Minimal response to PUFAs (poly unsaturated fatty acids, like flaxseed, evening primrose oil and fish oil); then NSAIDs like Advil or Aleve; then Ultram; then narcotics. When narcotics are used, long acting preparations (OxyContin, MS Contin, Kadian, etc.) are recommended in order to provide long lasting, constant relief. Ultram is preferred because of its low addiction potential, good efficacy compared to codeine, and its secondary benefit of raising serotonin levels.
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• Low energy (combating fatigue):
Start with high dose (injectible) B12 and NADH. Next step, consider Wellbutrin (a dopamine agonist) or a non-sedating Selective Serotonin Reuptake Inhibitor (SSRI, like Prozac, Zoloft, Celexa, Effexor). But the best therapy is to use low doses of CNS stimulants like methylphenidate (Ritalin), dexamphetamine (Dexedrine or Adderall), and modafinil (Provigil). The latter has an excellent safety profile, minimal effect on the cardiovascular system, and little abuse or habituation potential. Provigil not only improves fatigue (alertness), but also somnolence, mental clarity, attention deficits, and depression.
Consider Wellbutrin (a dopamine agonist) or a non-sedating Selective Serotonin Reuptake Inhibitor (SSRI, like Prozac, Zoloft, Celexa, Effexor). When there are sleep problems as well, consider Paxil, Serzone, Desyrel, and the tri-cyclic antidepressants (TCAs) like doxepin and amitriptyline. The TCAs are likely to stimulate appetite and weight gain. When there is a significant sleep problem plus weight loss, my first choice in Remeron. Remember to use LOW doses of antidepressants and any other sedative medication when treating PWCs.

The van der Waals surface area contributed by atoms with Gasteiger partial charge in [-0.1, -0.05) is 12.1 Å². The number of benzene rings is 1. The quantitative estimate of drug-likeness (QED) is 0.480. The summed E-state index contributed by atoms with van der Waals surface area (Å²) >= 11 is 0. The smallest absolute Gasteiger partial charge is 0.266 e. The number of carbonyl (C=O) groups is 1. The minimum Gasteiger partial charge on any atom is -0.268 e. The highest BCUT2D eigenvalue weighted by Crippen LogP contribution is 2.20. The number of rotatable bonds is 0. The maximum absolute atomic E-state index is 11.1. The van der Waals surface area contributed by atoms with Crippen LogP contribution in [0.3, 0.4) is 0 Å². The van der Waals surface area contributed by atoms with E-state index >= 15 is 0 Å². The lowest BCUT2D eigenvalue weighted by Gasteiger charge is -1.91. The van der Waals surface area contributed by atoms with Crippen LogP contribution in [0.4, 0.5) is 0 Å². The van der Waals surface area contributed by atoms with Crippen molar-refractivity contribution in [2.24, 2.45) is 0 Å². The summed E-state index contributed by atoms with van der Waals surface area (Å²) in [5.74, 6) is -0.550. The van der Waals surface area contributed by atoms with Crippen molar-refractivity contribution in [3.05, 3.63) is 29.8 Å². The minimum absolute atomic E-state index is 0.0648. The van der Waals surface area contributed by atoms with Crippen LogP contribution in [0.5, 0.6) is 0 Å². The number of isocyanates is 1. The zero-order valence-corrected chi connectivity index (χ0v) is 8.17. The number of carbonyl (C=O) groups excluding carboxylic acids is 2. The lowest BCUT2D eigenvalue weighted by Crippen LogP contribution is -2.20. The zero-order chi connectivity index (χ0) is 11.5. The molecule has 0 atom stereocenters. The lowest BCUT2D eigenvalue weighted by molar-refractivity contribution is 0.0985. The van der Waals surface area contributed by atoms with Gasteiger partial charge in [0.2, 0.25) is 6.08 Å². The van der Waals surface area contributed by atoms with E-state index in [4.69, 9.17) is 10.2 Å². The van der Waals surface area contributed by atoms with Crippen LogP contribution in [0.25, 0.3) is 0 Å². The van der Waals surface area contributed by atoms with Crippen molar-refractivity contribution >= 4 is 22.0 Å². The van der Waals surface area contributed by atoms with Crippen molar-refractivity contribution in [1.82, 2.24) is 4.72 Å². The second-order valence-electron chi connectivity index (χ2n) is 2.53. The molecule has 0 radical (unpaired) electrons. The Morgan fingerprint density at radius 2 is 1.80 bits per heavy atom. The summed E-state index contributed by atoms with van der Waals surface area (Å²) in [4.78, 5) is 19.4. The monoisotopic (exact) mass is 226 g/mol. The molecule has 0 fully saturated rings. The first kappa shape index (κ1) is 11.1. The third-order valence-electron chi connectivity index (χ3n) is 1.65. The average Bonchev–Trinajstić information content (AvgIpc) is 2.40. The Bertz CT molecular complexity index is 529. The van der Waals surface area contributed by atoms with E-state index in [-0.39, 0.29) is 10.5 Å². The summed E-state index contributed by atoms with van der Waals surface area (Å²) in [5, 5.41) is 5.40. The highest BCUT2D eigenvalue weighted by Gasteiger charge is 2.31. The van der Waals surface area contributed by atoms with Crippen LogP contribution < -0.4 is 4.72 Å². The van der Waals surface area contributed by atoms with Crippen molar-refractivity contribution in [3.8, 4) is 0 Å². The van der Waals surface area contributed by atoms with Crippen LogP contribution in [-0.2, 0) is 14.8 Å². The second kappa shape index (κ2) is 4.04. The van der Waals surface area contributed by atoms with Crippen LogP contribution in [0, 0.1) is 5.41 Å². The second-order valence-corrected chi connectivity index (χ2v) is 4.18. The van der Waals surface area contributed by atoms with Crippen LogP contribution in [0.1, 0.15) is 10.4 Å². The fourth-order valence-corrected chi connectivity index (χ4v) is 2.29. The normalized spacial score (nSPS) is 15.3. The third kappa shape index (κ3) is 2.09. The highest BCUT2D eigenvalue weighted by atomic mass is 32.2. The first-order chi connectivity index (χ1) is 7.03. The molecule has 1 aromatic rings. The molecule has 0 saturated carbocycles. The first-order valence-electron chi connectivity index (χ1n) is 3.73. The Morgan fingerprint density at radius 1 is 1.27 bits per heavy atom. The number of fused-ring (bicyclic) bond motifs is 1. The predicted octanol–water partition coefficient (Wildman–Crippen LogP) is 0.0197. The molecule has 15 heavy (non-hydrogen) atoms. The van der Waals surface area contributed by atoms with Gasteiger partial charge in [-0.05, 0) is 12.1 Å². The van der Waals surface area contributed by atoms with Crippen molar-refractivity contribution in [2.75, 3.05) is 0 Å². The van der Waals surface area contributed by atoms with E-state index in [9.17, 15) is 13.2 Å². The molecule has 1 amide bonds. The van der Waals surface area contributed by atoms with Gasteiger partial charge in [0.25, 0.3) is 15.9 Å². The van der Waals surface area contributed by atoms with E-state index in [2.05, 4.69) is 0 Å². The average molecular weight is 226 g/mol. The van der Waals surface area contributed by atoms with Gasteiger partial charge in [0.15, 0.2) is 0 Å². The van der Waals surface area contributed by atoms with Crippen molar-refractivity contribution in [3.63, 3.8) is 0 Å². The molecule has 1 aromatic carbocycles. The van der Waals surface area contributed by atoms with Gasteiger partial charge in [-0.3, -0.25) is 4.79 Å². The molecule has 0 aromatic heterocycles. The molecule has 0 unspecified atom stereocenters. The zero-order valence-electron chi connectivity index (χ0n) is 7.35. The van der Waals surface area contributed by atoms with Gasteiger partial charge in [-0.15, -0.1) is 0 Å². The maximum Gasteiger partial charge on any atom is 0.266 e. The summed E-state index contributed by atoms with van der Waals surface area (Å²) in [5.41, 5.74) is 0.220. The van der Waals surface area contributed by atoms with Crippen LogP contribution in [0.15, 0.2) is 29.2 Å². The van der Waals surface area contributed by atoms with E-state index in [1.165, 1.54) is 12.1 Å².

• Brain fog (inability to concentrate, memory problems, etc.):
Same as fatigue, above. Small studies have shown limited improvement with naloxone, Eldepryl, and Reminyl, but these drugs are very expensive and not likely to be helpful.
• Diet (foods to eliminate, excitotoxins, etc.):
There is very little study of this aspect, but empirically my patients do best on a low fat diet with lots of fresh fruits and vegetables, complex carbs (like rice and potato), and light meats (chicken, turkey, scaly fishes). We have also found that PWCs do not tolerate several items: Sugar, Caffeine, Alcohol, Tobacco, and Excitotoxins like MSG and aspartame (Nutrasweet, Equal). These are remembered by the mnemonic SCATE (pardon the spelling!). Many patients with loose stools may find that reducing dairy and gluten (wheat, barley, oats and rye) intake may help.
• Supplementation (how to address any deficiencies):
The literature confirms several deficiencies in CFS/FM, including intracellular magnesium and B12, whole body potassium, intracellular ATP, glutathione, taurine, serine, and the short-chain fatty acids such as valine, leucine, and isoleucine. While patients may not feel any better by supplementing these, health can at least be optimized. I frequently recommend supplementation with a multivitamin, magnesium, potassium, NADH (for ATP), glutathione, and an amino acid capsule.
ImmuneSupport.com: What is your recommendation regarding exercise for FM and CFS patients?
Dr. Lapp: I recommend that patients do stretches, Yoga, or Tai Chi daily. I strongly believe that this stretches the tender, contracted muscles of FM, maintains flexibility, and minimizes tendonitis and bursitis that are so common in FM. Using 1-2# weights can maintain biceps, triceps, and deltoids. I strongly encourage low level interval aerobic activity (that is, repetitions consisting of 3-5 minutes of exertion followed by 5 minutes of rest). Even the sickest patients can tolerate this low level of activity without triggering a flare. Over time the exercise period may be increased while the 5 minute rest period is maintained.
ImmuneSupport.com: In your experience, what have been the most effective treatments for your CFS/FM patients?